Would Rather Stay Offline Than Pay $300 Ransom To Hackers

Where is Liam Neeson à la Taken (and don’t forget Taken 2: Someone Else Gets Taken) when you need someone to handle a kidnapping? Or in’s current scenario, a sitenapping? The site has been down since Thursday, citing a wave of distributed denial of service (DDoS) attacks. But in a blog today, the company said it’s not going to pay a $300 ransom to the hackers responsible to get its site back.

Meetup says on its company blog that it’s working hard to restore the site, and that no personal data has been leaked as a result of the hack, which has overwhelmed the site with traffic, knocking it offline for the last four days.

The company’s CEO Scott Heiferman writes that the first wave of attacks started on Thursday morning, when he received an email from someone saying he’d been asked to perform the DDoS on the site.

“I can stop the attack for $300 USD. Let me know if you are interested in my offer,” the email read.

Heiferman says that’s when the attack began, taking the site down quickly. Despite the fact that the site remains down, Meetup won’t pay the ransom, he writes, for a few reasons:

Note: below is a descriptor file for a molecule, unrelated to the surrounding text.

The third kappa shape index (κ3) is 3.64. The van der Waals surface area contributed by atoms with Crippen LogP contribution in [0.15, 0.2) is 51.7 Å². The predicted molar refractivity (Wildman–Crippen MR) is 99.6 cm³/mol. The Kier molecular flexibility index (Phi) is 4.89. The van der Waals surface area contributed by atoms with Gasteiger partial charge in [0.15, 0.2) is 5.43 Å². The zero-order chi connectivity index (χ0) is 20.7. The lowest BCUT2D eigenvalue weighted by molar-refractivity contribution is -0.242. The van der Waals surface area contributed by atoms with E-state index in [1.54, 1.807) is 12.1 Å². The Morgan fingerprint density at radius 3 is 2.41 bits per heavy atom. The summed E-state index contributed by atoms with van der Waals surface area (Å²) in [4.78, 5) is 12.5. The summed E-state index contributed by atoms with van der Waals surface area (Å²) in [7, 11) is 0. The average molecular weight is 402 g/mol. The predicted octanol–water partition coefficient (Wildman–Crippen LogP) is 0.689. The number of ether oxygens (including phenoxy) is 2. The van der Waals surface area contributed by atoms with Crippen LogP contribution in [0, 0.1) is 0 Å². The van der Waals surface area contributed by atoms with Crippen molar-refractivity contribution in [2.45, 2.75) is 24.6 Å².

1. We made a decision not to negotiate with criminals.
2. The extortion dollar amount suggests this to be the work of amateurs, but the attack is sophisticated. We believe this lowball amount is a trick to see if we are the kind of target who would pay. We believe if we pay, the criminals would simply demand much more.
3. Payment could make us (and all well-meaning organizations like us) a target for further extortion demands as word spreads in the criminal world.
4. We are confident we can protect Meetup from this aggressive attack, even if it will take time.

He adds that though Meetup won’t pay the ransom, that doesn’t mean the site won’t be back up and reliable soon.

“We’ll continue to work diligently to restore the site and the apps, to bring back all features, and to minimize the effects of the service outages.”

Liam! We need your very special set of skills.

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